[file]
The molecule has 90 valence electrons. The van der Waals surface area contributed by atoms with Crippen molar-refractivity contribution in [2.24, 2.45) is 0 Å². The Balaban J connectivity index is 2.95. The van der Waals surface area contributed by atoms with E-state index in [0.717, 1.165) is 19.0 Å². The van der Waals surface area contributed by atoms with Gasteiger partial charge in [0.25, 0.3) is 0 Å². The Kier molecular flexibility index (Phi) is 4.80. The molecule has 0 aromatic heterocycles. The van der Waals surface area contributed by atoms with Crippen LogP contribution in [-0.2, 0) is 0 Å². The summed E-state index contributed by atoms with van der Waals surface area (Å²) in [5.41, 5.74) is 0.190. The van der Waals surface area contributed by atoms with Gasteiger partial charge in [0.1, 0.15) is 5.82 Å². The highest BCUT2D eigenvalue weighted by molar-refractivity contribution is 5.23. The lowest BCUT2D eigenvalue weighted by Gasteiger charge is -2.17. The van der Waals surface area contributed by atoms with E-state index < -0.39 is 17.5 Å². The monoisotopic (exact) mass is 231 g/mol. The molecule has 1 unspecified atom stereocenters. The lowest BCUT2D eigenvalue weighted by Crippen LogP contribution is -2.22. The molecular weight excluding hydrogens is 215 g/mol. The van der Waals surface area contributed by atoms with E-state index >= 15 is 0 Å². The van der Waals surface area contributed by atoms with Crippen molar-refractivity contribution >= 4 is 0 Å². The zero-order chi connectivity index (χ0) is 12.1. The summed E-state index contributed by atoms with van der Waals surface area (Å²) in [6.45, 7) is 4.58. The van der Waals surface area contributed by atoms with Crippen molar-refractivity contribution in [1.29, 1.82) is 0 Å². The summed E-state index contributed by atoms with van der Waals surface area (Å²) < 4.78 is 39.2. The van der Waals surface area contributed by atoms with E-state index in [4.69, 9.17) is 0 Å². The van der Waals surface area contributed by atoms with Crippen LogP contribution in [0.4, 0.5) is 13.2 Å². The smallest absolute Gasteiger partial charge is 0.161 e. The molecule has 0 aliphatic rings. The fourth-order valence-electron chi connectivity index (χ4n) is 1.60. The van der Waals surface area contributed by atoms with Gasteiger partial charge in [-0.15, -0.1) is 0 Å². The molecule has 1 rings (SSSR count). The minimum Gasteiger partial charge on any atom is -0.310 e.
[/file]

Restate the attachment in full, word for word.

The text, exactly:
The molecule has 90 valence electrons. The van der Waals surface area contributed by atoms with Crippen molar-refractivity contribution in [2.24, 2.45) is 0 Å². The Balaban J connectivity index is 2.95. The van der Waals surface area contributed by atoms with E-state index in [0.717, 1.165) is 19.0 Å². The van der Waals surface area contributed by atoms with Gasteiger partial charge in [0.25, 0.3) is 0 Å². The Kier molecular flexibility index (Phi) is 4.80. The molecule has 0 aromatic heterocycles. The van der Waals surface area contributed by atoms with Crippen LogP contribution in [-0.2, 0) is 0 Å². The summed E-state index contributed by atoms with van der Waals surface area (Å²) in [5.41, 5.74) is 0.190. The van der Waals surface area contributed by atoms with Gasteiger partial charge in [0.1, 0.15) is 5.82 Å². The highest BCUT2D eigenvalue weighted by molar-refractivity contribution is 5.23. The lowest BCUT2D eigenvalue weighted by Gasteiger charge is -2.17. The van der Waals surface area contributed by atoms with E-state index < -0.39 is 17.5 Å². The monoisotopic (exact) mass is 231 g/mol. The molecule has 1 unspecified atom stereocenters. The lowest BCUT2D eigenvalue weighted by Crippen LogP contribution is -2.22. The molecular weight excluding hydrogens is 215 g/mol. The van der Waals surface area contributed by atoms with E-state index >= 15 is 0 Å². The van der Waals surface area contributed by atoms with Crippen molar-refractivity contribution >= 4 is 0 Å². The zero-order chi connectivity index (χ0) is 12.1. The summed E-state index contributed by atoms with van der Waals surface area (Å²) in [6.45, 7) is 4.58. The van der Waals surface area contributed by atoms with Crippen molar-refractivity contribution in [1.29, 1.82) is 0 Å². The summed E-state index contributed by atoms with van der Waals surface area (Å²) < 4.78 is 39.2. The van der Waals surface area contributed by atoms with E-state index in [4.69, 9.17) is 0 Å². The van der Waals surface area contributed by atoms with Crippen LogP contribution in [0.4, 0.5) is 13.2 Å². The smallest absolute Gasteiger partial charge is 0.161 e. The molecule has 0 aliphatic rings. The fourth-order valence-electron chi connectivity index (χ4n) is 1.60. The van der Waals surface area contributed by atoms with Gasteiger partial charge in [-0.15, -0.1) is 0 Å². The molecule has 1 rings (SSSR count). The minimum Gasteiger partial charge on any atom is -0.310 e.